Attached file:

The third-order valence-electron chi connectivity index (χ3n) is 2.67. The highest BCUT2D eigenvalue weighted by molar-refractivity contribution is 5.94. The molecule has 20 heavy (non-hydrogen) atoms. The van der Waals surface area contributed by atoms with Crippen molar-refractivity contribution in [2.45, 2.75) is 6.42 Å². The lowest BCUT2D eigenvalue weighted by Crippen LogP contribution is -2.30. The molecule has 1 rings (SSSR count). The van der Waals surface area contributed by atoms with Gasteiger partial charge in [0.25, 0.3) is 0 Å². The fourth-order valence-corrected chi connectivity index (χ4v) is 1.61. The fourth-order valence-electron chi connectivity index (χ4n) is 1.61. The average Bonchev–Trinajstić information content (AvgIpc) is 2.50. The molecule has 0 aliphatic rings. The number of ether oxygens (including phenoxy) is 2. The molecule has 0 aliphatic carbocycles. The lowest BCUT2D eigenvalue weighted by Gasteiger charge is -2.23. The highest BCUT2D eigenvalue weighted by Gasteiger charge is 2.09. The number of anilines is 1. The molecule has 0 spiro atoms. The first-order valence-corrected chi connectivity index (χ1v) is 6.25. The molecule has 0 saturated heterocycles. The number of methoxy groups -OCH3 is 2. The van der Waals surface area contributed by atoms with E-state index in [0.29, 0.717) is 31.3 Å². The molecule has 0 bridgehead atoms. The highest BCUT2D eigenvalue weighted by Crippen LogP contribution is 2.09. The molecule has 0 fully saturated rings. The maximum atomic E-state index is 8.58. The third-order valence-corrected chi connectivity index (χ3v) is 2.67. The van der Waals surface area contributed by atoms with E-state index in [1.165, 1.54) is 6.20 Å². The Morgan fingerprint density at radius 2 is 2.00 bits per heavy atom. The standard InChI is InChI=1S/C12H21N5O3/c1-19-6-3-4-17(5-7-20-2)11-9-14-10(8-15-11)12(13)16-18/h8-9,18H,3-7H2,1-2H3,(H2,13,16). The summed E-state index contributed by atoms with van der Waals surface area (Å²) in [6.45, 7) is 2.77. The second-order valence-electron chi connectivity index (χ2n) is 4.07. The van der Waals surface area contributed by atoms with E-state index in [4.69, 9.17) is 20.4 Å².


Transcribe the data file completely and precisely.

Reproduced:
The third-order valence-electron chi connectivity index (χ3n) is 2.67. The highest BCUT2D eigenvalue weighted by molar-refractivity contribution is 5.94. The molecule has 20 heavy (non-hydrogen) atoms. The van der Waals surface area contributed by atoms with Crippen molar-refractivity contribution in [2.45, 2.75) is 6.42 Å². The lowest BCUT2D eigenvalue weighted by Crippen LogP contribution is -2.30. The molecule has 1 rings (SSSR count). The van der Waals surface area contributed by atoms with Gasteiger partial charge in [0.25, 0.3) is 0 Å². The fourth-order valence-corrected chi connectivity index (χ4v) is 1.61. The fourth-order valence-electron chi connectivity index (χ4n) is 1.61. The average Bonchev–Trinajstić information content (AvgIpc) is 2.50. The molecule has 0 aliphatic rings. The number of ether oxygens (including phenoxy) is 2. The molecule has 0 aliphatic carbocycles. The lowest BCUT2D eigenvalue weighted by Gasteiger charge is -2.23. The highest BCUT2D eigenvalue weighted by Gasteiger charge is 2.09. The number of anilines is 1. The molecule has 0 spiro atoms. The first-order valence-corrected chi connectivity index (χ1v) is 6.25. The molecule has 0 saturated heterocycles. The number of methoxy groups -OCH3 is 2. The van der Waals surface area contributed by atoms with E-state index in [0.29, 0.717) is 31.3 Å². The molecule has 0 bridgehead atoms. The highest BCUT2D eigenvalue weighted by Crippen LogP contribution is 2.09. The molecule has 0 fully saturated rings. The maximum atomic E-state index is 8.58. The third-order valence-corrected chi connectivity index (χ3v) is 2.67. The van der Waals surface area contributed by atoms with E-state index in [1.165, 1.54) is 6.20 Å². The Morgan fingerprint density at radius 2 is 2.00 bits per heavy atom. The standard InChI is InChI=1S/C12H21N5O3/c1-19-6-3-4-17(5-7-20-2)11-9-14-10(8-15-11)12(13)16-18/h8-9,18H,3-7H2,1-2H3,(H2,13,16). The summed E-state index contributed by atoms with van der Waals surface area (Å²) in [6.45, 7) is 2.77. The second-order valence-electron chi connectivity index (χ2n) is 4.07. The van der Waals surface area contributed by atoms with E-state index in [4.69, 9.17) is 20.4 Å².